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California and the West | ON CALIFORNIA

Me Like They

April 18, 2001|PETER H. KING

And so, California sports fans, this is as good as it gets, right? It's Los Angeles vs. San Francisco in a game for all the marbles. It's a test of municipal muscle, a revival of the state's most enduring rivalry--north vs. south, Silicon Valley vs. Hollywood, cable cars vs. Sunset Strip, and so much more.

Then again, no. For the big game in the L.A. Coliseum late Saturday afternoon will pit the Los Angeles Xtreme against the San Francisco Demons. To the uninitiated, these are professional football teams. They play in a new league called the XFL, which has not exactly taken the sports world by storm.

After a well-watched debut in early February, the XFL's television audience has sunk into the bowling-for-dollars zone. Attendance has declined as well; only 13,081 fans attended the Xtreme's last playoff game in the Coliseum. Coverage pretty much has disappeared from most newspaper sports sections: By XFL standards, a line of agate type on the stats page represents a public relations coup.

Football purists dismiss the XFL as a freak show, an overt attempt to turn the proud sport into something akin to pro wrestling's gaudy matinees. True enough. And yet, despite this criticism--or perhaps because of it--I must confess that lately I've been taking longer and longer peeks at televised XFL games. I think I know why.


It began, I suppose, with He Hate Me. I was surfing channels and stumbled upon an XFL broadcast. Here was a professional football player, in the middle of a televised game, being interviewed on camera about why the words "He Hate Me," as opposed to his name, were stitched across the back of his Las Vegas Outlaws jersey. The answer was mostly gibberish, something about playing with a chip on his shoulder.

The moment, though, was wonderfully ludicrous--and a clear statement that this new league was not the National Football League. And that is a good thing. The trouble with the NFL is that somewhere along the trail of touchdowns it became confused. It came to see itself, not as sport, but as religion. From an NFL perspective, this running back with "He Hate Me" on his jersey would be akin to a priest mounting the altar in an aloha shirt.

NFL players simply are not allowed to wear nicknames like "The Truth" or "E-Rupt" on their shirts. NFL rule makers, for Pete's sake, fret constantly about how much "celebrating" to allow after touchdowns. It is a league that has turned its championship game into the equivalent of a national Holy Day. New popes attract less press than a winning Super Bowl quarterback.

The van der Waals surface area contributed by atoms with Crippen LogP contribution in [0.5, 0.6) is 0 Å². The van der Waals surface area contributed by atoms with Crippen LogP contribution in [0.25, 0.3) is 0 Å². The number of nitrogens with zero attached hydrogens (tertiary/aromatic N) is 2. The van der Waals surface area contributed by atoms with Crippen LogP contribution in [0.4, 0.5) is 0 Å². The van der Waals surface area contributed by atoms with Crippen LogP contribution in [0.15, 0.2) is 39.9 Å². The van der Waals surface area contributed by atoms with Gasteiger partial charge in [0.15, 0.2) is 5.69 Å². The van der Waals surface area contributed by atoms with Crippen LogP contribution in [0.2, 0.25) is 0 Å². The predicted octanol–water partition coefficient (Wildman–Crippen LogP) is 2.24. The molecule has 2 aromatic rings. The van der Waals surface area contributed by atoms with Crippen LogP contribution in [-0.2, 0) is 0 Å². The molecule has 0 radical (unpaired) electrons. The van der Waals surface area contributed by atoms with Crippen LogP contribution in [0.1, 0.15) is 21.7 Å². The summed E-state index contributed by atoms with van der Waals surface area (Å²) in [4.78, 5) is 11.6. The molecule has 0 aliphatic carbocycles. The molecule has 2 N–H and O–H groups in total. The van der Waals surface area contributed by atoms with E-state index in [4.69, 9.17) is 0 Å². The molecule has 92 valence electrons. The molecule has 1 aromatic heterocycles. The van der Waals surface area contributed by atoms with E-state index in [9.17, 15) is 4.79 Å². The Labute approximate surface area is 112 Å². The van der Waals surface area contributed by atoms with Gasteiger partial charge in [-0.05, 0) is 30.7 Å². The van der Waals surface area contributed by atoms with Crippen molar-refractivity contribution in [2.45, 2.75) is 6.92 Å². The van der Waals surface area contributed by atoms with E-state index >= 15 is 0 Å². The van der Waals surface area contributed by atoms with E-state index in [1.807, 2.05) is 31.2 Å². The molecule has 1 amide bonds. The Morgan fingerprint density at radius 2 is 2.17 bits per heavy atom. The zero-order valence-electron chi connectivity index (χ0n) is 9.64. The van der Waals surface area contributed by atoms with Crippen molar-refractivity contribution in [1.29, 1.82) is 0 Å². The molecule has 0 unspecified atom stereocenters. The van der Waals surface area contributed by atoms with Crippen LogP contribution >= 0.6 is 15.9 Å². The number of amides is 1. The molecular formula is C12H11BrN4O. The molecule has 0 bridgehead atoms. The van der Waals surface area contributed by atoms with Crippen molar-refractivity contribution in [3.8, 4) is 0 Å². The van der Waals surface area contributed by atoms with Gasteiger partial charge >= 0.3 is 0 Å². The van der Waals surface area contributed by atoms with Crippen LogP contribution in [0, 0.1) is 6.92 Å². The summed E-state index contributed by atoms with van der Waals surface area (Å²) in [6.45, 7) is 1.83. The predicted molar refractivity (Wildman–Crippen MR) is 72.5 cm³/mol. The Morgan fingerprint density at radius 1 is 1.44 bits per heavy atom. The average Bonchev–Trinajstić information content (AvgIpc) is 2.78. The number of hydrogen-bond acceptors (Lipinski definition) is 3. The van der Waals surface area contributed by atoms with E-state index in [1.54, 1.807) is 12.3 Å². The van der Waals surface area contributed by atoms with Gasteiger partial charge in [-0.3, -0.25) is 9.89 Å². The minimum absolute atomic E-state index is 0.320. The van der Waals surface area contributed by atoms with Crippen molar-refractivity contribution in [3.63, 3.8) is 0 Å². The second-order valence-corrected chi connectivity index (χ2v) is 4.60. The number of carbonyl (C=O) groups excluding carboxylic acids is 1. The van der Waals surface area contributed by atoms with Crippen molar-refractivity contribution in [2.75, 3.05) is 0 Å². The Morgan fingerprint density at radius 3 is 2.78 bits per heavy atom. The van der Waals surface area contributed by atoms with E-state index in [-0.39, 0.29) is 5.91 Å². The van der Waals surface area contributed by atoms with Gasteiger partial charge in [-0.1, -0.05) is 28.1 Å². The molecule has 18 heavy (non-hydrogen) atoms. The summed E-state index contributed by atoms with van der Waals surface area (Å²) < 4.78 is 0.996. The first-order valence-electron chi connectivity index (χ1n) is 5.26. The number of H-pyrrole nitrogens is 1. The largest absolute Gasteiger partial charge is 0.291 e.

Well, the XFL, on its Web site, refers to its championship game "the Big Game at the End," an obvious poke at Super Bowl self-importance. In also has a set salary scale that pays the winning players more for each game than the losers, which tends to amp up the fourth quarter. Of course, savvy followers of big-time college football might wonder what's so innovative about paying players to win, but XFL players actually get paid over the table.


I once spent several months working with the late Harry Usher on a memoir of his tenure as commissioner of the long-gone United States Football League. In his efforts to save the league, Harry had developed a theory about professional sports in general and the NFL in particular. He believed that the NFL, by carefully preserving its monopoly--holding expansion in check, locking up the networks, killing or co-opting upstart leagues--had created an artificial scarcity.

This scarcity drove up ratings, but it also caused cities without NFL teams to go crazy in their efforts to obtain one. It made existing NFL franchises lethargic. It was possible for even mediocre teams to sell out, Sunday after Sunday--and if the fans got wise, another city would be waiting down the road, arms and wallet opened wide. Scarcity also limited opportunities for players. Harry proudly noted that 170 USFL players were picked up by NFL teams after his league folded--and so much for the idea that there wasn't enough talent to support expansion.

And now we are at the heart of what I find attractive about the XFL. (No cheerleader jokes, please.) Sports can be seen as a constant and often cruel winnowing process. It begins as early as Little League. At every level up the ladder, more players are told they don't have the stuff, that they are done. At some point, it's not strictly about talent. It's also about luck, team politics, the inexact science of scouting.

Most XFL players were superstars in high school, standouts in college--He Hate Me, a.k.a. Rod Smart, was an all-conference running back at Western Kentucky. Their desire to stay in the game fairly leaps off the television screen. It is why I watch, why I get a kick out of these upstart leagues, goofy touches and all. They let players play a little longer. They keep dreams alive, if only for one more season.

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